Technophobe Risks and How To Solve Them
Etymologically the term luddite is an early 19th Century noun but in modern meaning refers to philosophy opposing technology and is broad in meaning.
Managing risk within a law firm is challenging as it demands multi-potentiality i.e the ability to excel in several areas of specialism. As such people responsible for managing risk in a law firm need to be experts in the companies’ law specialisms, risk management and cyber security.
From a cyber security perspective this creates a luddite risk where technological risks are less likely to be discovered and controls not put in place.
The problem was made evident in a recent Australian study carried out by LexisNexis, which highlighted 86% of legal practitioners believe the industry needs to up skill in cyber security measures. An example of a recent luddite risk was the IT meltdown at TSB where 1,300 people lost money from fraudsters who took advantage.
In this example the IT infrastructure was implemented by its’ parent company’s IT department, but the ultimate responsibility for the IT meltdown was on the banks’ CEO. This demonstrates that subject matter experts aren’t enough and that ultimate responsibility against cyber risk is handled within a multi potential capacity. This further has the potential to cause bottlenecks for putting solutions in place.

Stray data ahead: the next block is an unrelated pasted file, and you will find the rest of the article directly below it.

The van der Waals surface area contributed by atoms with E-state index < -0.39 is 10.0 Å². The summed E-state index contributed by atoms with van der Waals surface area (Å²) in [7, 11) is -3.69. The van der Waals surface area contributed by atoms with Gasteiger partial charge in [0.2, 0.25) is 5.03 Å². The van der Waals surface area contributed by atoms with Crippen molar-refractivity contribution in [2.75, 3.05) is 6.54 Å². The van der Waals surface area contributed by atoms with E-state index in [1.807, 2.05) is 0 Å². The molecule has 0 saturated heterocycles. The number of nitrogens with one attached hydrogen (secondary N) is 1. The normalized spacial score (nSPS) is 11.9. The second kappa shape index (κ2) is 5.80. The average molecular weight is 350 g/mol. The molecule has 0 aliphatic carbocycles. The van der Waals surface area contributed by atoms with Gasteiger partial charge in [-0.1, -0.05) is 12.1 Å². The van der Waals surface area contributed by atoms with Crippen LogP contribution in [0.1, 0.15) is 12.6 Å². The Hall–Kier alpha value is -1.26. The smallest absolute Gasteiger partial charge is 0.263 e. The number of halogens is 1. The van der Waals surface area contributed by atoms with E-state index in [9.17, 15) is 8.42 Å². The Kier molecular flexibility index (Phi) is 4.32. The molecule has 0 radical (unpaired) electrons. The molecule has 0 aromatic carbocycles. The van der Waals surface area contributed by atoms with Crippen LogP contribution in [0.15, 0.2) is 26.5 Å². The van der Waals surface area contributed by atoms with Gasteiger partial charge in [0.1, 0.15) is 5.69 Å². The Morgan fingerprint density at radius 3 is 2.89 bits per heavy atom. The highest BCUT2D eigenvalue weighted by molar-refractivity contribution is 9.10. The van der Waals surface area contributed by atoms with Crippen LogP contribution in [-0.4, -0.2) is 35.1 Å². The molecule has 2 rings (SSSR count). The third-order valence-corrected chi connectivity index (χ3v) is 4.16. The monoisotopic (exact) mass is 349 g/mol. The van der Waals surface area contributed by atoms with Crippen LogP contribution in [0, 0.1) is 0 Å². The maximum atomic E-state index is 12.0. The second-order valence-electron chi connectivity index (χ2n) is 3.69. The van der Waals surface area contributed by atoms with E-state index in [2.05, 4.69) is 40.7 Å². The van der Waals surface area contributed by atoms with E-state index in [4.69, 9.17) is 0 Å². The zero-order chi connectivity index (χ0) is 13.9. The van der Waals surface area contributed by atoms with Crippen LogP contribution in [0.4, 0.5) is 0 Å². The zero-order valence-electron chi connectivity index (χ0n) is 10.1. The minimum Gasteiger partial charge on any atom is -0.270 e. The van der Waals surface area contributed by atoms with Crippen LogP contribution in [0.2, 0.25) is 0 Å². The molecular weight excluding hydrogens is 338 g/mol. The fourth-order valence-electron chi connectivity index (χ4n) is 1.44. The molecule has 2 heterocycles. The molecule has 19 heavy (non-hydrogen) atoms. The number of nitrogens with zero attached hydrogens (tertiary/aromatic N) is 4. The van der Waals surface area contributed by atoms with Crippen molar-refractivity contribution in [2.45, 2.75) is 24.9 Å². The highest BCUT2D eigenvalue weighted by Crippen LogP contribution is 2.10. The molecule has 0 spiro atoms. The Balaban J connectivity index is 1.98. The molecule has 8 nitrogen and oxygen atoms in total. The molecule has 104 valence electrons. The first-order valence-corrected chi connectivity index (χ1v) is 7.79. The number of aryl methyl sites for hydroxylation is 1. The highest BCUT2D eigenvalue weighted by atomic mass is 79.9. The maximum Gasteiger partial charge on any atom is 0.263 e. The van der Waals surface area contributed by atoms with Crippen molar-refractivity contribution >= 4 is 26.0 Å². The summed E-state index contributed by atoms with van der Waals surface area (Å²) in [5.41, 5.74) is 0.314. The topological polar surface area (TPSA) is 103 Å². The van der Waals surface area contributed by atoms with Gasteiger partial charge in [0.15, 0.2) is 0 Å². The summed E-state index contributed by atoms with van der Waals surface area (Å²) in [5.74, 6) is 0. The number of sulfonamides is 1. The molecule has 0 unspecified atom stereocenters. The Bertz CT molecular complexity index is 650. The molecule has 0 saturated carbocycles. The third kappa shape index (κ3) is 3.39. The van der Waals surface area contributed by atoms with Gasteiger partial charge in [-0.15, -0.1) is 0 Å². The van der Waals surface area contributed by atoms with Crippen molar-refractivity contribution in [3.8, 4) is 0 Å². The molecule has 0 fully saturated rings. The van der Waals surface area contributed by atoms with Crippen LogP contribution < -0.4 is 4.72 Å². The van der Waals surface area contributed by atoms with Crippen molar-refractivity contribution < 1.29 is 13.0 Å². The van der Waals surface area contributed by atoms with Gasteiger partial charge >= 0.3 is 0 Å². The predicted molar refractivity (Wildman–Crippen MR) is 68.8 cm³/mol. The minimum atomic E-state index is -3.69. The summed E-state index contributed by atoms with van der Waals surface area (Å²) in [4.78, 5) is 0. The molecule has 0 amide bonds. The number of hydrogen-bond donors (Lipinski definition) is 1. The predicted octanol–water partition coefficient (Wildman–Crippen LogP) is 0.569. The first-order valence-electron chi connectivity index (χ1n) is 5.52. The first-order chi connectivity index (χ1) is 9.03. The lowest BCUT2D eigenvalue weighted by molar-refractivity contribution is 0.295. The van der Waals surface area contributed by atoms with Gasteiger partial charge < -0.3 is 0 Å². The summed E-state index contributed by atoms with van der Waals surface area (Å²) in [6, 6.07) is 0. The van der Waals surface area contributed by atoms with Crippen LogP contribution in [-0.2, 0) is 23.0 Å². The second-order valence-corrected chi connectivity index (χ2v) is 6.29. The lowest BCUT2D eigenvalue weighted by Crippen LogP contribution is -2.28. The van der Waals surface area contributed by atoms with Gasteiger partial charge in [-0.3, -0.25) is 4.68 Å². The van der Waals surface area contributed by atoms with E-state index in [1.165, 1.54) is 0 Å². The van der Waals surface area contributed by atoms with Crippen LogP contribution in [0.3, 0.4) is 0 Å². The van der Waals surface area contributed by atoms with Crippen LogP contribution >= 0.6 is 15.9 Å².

Due to the complexity of law, defining risk is already a challenge, and further luddite risks are often considered an unwelcome challenge.
As cyber criminals become ever more polymorphic it is a challenge that law firms need to address. The Government has already put into place ‘Cyber Essentials’ to help businesses manage these risks, and guidance is offered by the Solicitors Regulation Authority (SRA) and National Cyber Security Centre (NCSC), as well as there are multiple insurance products out there to help mitigate risks and help with risk management.
Solutions that can be put in place for Law Firms:
- Insurance can be taken that covers first/third-party reputational costs, cyber crime investigation, data recovery, system restoration, lost income, extortion payments and notification costs.
- The government has taken action to help organisations guard against common cyber threats. The scheme offers two levels
- The first level is cyber essentials where organisations carry out a self–assessment which is independently verified.
- The second level is cyber essentials plus where the organisations systems are independently tested, and cyber essentials is integrated into the organisations risk management framework.
- The SRA offers guidance on their cyber security page
- The National Cyber Security Centre (NCSC) offers guidance for businesses